A Carpentersville commission has approved spending $30,000 to hire a consultant they say would create recreational opportunities along the Fox River and improve the village's image by rebranding it as a hometown on the Fox -- moves officials hope would attract commercial investment.
Tuesday, the village's audit and finance commission endorsed setting the money aside for next year's budget. The village board will have the final say on whether that expense goes through when trustees vote on the budget in April.
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Village President Ed Ritter called the proposed expenditure a good step for the village, especially since, aside from roadwork, officials haven't invested much in the village itself in years.
"Just fixing the streets doesn't change the attitude of the people," Ritter said.
Bill Hicks, a member of the business development commission that presented the information Tuesday, envisions a plan that evolves, is implemented over long periods of time, and includes public and private partnerships, particularly where property along the river is concerned.
The consultant would identify stakeholders and a group to create and implement the river plan, set up project-related meetings, and coordinate lobbying efforts to secure money for the project.
Trustee Kay Teeter pointed out that everyone in the room has probably visited riverwalks and ridden their bikes along the river in other communities. Carpentersville should offer similar amenities, she said.
"We want them to come and hang here," Teeter said.
Hicks' study said if the village is interested in attracting new businesses, it needs to use economic incentives to lure them there, offer better transportation options, form partnerships with local colleges to offer the GED and other training for residents, offer new housing options, improve the quality of life in the village, and improve the village's image.
On the upside, the village has a low crime rate and, according to Trustee Paul Humpfer, already plans on meeting with Elgin Community College on the education piece.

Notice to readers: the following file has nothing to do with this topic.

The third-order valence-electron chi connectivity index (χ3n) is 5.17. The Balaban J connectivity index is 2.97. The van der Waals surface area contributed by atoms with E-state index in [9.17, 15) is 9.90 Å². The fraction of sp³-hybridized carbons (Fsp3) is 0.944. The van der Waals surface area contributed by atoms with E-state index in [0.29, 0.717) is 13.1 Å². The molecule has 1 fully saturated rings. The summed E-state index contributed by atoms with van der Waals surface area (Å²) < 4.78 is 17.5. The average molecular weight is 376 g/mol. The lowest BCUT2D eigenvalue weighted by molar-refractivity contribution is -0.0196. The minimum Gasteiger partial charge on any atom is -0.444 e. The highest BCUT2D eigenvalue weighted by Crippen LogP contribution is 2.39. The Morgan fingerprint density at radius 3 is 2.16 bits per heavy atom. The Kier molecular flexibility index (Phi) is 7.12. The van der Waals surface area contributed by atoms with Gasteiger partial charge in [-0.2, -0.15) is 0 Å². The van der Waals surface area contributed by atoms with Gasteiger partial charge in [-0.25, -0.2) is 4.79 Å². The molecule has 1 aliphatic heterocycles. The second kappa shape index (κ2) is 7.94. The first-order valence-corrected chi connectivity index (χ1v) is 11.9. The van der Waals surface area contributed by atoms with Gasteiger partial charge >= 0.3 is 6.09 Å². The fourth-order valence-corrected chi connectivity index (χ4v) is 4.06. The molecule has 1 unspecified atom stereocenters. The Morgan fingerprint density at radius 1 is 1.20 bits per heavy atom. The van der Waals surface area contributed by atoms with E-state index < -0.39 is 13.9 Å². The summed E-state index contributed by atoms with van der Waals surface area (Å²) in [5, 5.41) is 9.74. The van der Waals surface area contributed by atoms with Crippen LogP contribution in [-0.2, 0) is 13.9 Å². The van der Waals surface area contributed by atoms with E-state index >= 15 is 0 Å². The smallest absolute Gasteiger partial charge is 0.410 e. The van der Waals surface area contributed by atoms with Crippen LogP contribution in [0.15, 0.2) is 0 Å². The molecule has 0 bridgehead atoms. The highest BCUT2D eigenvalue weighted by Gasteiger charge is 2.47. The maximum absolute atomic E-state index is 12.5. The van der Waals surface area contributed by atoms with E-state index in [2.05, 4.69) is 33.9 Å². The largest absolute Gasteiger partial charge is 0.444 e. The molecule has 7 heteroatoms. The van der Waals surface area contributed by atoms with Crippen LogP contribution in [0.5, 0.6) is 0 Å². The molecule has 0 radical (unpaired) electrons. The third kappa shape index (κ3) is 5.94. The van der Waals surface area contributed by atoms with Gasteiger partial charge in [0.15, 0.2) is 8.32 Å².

But Carpentersville struggles with a low median income, a significant percentage of people without high school diplomas (29 percent), high population densities in the village's poorest areas, a paucity of financial resources, and what Hicks called the village's "negative community image."
"That really hurts us in terms of attracting retailers," Hicks said.
The village's image has taken a hit in recent years.
Its previously rowdy board meetings with trustees arguing with each other and the former village president are posted on YouTube for the world to see.
Several trustees also unsuccessfully tried to penalize landlords and employers who rented to or hired undocumented immigrants.
Most recently, the full-time firefighters have started questioning the village over the planned layoff of two firefighters.
Union President Lt. Rick Nieves and four other firefighters attended Tuesday's audit and finance commission meeting and quietly watched the proceedings.
While Nieves doesn't have a problem with the proposed $30,000 expenditure to hire the consultant, the village should make public safety more of a priority, he said.
"Obviously, we support the village trying to do better, but obviously, public safety's first for us," Nieves said.